Managers need to have a “authentic conversations” with older staff to get the best out of them, realising their aspirations and outlook are not the same as many of their co-workers, says Mr Duhaldeborde: “You need to create a culture that allows people to take a risk and make a mistake – companies are missing out and the economy is missing out because of this.”
The Chartered Institute of Personnel and Development (CIPD) backs Towers Watson’s findings, noting that while many HR departments are addressing the issue, many are not and businesses are losing out as a result.
Key to improving engagement of older workers, says Dianah Worman, CIPD adviser on diversity, is involving management as high up a company’s structure as possible – often people who are themselves older. “Talent does not have a sell-by date and it’s important to get the board on board,” she says.
Improving training and the workforce’s understanding of what it offers is also important, she says. “People may feel they don’t want to take course for fear as being seen as having been with a company for 25 years and still in need of training, or they might have been on a poor course previously and thought, 'Never again’.”
Companies being creative in how to retain staff with sometimes decades of experience is also important. “Older people absolutely want to carry on working – whether it’s for income, because retirement isn’t the dream they thought or they want to put something back,” says Ms Worman. “Offering flexible working is the future though companies can be nervous about this. The challenge is to consider both the needs of the individual and the business.”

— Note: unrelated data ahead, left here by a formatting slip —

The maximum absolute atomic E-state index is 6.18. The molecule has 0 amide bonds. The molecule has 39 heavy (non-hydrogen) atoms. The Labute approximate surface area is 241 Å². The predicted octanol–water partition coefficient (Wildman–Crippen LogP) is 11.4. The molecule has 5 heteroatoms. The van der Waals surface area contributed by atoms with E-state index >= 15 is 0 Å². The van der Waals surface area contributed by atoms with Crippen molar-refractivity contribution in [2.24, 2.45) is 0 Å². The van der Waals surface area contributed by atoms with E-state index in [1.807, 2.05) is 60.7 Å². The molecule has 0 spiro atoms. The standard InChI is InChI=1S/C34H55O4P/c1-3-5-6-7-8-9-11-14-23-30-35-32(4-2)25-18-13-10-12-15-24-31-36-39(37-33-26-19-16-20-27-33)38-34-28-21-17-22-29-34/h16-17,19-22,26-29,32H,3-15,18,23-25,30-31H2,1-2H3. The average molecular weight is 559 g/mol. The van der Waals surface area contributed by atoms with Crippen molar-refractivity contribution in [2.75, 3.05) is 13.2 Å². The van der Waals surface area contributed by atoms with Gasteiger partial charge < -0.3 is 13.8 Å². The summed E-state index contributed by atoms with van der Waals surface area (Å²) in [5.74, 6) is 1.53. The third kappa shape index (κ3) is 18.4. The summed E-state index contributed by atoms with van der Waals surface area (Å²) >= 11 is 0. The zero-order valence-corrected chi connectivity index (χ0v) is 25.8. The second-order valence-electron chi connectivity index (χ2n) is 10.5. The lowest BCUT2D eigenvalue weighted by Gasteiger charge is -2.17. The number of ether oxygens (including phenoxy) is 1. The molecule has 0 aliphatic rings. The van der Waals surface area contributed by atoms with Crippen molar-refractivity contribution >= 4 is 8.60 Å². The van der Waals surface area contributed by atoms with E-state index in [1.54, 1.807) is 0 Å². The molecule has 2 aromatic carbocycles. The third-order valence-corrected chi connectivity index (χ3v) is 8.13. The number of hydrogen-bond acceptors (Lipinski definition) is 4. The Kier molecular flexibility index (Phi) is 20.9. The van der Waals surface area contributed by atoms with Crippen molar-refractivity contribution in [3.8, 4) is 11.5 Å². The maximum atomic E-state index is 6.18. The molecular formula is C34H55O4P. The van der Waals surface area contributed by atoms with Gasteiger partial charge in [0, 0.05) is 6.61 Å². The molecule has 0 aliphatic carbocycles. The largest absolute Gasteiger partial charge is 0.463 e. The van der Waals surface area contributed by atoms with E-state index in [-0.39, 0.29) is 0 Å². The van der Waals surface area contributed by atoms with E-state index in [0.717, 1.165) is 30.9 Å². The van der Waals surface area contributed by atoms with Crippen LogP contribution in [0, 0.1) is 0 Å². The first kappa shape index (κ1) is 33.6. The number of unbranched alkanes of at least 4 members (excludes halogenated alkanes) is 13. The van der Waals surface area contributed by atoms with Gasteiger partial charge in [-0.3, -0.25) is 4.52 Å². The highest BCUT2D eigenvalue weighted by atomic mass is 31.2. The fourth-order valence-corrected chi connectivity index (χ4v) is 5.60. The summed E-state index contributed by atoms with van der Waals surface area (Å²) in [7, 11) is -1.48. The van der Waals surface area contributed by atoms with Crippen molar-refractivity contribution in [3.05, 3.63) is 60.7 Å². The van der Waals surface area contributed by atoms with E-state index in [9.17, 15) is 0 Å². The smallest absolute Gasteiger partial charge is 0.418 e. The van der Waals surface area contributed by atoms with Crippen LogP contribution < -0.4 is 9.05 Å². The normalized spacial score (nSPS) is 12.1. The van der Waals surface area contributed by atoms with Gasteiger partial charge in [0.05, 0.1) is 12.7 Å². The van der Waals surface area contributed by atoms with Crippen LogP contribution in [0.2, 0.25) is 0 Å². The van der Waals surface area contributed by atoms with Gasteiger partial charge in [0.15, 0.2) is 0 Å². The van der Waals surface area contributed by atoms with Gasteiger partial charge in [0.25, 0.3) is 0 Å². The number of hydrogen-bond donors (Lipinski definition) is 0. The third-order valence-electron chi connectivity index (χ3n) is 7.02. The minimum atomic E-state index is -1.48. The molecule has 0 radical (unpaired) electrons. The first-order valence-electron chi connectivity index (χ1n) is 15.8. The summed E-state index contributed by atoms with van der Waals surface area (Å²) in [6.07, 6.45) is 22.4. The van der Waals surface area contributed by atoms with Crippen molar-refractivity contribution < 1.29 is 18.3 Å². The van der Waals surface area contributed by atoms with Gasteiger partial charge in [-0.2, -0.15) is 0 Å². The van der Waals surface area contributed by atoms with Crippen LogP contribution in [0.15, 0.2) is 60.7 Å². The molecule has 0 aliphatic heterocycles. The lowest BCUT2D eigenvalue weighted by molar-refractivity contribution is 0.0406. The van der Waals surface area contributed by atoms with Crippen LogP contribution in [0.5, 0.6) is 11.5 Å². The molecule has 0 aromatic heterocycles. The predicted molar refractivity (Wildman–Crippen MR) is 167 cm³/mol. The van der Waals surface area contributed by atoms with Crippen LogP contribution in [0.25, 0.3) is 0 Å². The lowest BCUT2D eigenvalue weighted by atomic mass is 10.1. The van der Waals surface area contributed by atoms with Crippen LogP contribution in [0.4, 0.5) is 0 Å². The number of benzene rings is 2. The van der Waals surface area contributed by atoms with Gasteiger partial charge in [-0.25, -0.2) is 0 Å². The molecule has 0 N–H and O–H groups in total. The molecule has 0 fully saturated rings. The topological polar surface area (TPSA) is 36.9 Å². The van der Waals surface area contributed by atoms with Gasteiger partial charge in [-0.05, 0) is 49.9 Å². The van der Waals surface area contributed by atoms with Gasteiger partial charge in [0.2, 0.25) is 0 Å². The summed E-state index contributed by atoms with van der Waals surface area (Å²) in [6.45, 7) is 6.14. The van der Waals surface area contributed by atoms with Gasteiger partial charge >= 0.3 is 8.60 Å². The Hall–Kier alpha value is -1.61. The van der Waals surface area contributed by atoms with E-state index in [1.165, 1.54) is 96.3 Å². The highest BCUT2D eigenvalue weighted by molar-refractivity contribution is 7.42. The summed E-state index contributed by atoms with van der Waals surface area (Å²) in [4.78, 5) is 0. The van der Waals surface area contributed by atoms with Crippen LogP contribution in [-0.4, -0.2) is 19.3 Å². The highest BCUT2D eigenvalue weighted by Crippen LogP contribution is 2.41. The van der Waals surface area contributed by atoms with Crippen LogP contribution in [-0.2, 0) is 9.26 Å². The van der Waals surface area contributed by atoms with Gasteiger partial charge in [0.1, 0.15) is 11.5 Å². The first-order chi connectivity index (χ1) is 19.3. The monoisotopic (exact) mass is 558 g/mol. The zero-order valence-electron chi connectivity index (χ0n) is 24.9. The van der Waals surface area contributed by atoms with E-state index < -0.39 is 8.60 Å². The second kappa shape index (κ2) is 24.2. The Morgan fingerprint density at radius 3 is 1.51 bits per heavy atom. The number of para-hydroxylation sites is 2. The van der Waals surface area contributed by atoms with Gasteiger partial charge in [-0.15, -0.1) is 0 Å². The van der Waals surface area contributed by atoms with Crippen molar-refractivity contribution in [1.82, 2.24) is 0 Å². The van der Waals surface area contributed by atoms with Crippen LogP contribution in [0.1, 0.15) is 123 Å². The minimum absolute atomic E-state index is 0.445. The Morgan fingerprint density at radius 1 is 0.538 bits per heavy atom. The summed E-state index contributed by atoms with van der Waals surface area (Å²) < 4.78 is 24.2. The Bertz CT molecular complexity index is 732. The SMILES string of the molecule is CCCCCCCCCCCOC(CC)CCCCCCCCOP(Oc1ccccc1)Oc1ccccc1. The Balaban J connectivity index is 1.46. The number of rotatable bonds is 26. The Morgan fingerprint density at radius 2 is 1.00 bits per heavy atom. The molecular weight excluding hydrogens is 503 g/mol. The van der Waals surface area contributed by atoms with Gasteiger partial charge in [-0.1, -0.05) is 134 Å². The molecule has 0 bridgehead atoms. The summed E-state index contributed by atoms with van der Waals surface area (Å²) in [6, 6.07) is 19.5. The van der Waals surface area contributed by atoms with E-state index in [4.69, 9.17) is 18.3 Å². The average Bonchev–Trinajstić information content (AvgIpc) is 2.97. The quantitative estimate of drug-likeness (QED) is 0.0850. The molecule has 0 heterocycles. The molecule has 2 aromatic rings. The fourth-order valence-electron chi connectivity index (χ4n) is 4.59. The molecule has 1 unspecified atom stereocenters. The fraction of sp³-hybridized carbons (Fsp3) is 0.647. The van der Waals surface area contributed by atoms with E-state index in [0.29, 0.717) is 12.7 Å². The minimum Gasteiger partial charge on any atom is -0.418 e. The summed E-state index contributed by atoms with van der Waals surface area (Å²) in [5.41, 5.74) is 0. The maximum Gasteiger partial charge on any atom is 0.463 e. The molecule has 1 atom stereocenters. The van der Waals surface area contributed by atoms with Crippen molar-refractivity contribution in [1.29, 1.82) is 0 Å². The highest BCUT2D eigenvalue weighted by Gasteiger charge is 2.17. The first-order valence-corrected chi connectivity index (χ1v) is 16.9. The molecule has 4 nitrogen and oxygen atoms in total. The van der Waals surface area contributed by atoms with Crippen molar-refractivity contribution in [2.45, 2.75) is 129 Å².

However, the one issue she cautions over is relying too heavily on highly experienced, older workers and getting into a position where they dominate the workforce.
“People are not going to work forever,” she warns. “Companies need a pipeline of employees of all ages.”
One business embracing the advantages that older workers bring is Anchor, the older people’s care provider behind the Grey Pride campaign which is calling for an end to ageism in the workforce.
Jane Ashcroft, Anchor chief executive, said: “More than 300 members of our workforce are aged over the traditional retirement age. Older people have already contributed a great deal to society and their experiences are invaluable, which is why it’s incredibly sad to see that some older workers feel let down when it comes to training and personal development. The reality is that some employers are struggling to adapt to an ageing society and aren’t channelling experience and talent in the best possible way.”
Research by Anchor found that “ageist attitudes” are “endemic” in the workplace, with two fifths of young Britons aged 18-24 saying there aren’t enough jobs for older people to be in work. “Casual ageism has no place in today’s society,” added Ms Ashcroft. “Over 60s in England are active, energetic and make valued contributions to successful businesses all over the country.
The future impact and implications of an ageing society need to be properly addressed – this includes adapting to an ageing workforce.
“There is no single cabinet level Minister dedicated to preparing for our ageing society. Our Grey Pride campaign aims to redresses the balance, reclaiming growing old as a positive experience and breaking down the barriers preventing older people leading happy, fulfilling lives.”
Article from Telegraph